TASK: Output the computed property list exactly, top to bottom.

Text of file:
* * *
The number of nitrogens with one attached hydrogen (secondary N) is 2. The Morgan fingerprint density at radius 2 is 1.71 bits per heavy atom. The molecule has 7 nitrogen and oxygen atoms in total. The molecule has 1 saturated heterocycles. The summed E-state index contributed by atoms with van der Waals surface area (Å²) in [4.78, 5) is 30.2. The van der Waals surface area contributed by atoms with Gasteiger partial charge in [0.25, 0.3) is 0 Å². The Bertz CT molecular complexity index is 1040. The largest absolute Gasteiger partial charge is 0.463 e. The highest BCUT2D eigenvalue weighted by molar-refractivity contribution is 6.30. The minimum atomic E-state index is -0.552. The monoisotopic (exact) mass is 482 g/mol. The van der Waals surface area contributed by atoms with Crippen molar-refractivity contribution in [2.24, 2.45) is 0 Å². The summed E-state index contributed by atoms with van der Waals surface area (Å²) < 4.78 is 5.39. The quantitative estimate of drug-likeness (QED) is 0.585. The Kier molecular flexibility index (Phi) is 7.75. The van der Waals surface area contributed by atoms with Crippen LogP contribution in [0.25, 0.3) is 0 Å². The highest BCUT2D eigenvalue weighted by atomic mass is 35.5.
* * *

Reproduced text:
The number of nitrogens with one attached hydrogen (secondary N) is 2. The Morgan fingerprint density at radius 2 is 1.71 bits per heavy atom. The molecule has 7 nitrogen and oxygen atoms in total. The molecule has 1 saturated heterocycles. The summed E-state index contributed by atoms with van der Waals surface area (Å²) in [4.78, 5) is 30.2. The van der Waals surface area contributed by atoms with Gasteiger partial charge in [0.25, 0.3) is 0 Å². The Bertz CT molecular complexity index is 1040. The largest absolute Gasteiger partial charge is 0.463 e. The highest BCUT2D eigenvalue weighted by molar-refractivity contribution is 6.30. The minimum atomic E-state index is -0.552. The monoisotopic (exact) mass is 482 g/mol. The van der Waals surface area contributed by atoms with Crippen molar-refractivity contribution in [2.24, 2.45) is 0 Å². The summed E-state index contributed by atoms with van der Waals surface area (Å²) < 4.78 is 5.39. The quantitative estimate of drug-likeness (QED) is 0.585. The Kier molecular flexibility index (Phi) is 7.75. The van der Waals surface area contributed by atoms with Crippen LogP contribution in [0.25, 0.3) is 0 Å². The highest BCUT2D eigenvalue weighted by atomic mass is 35.5.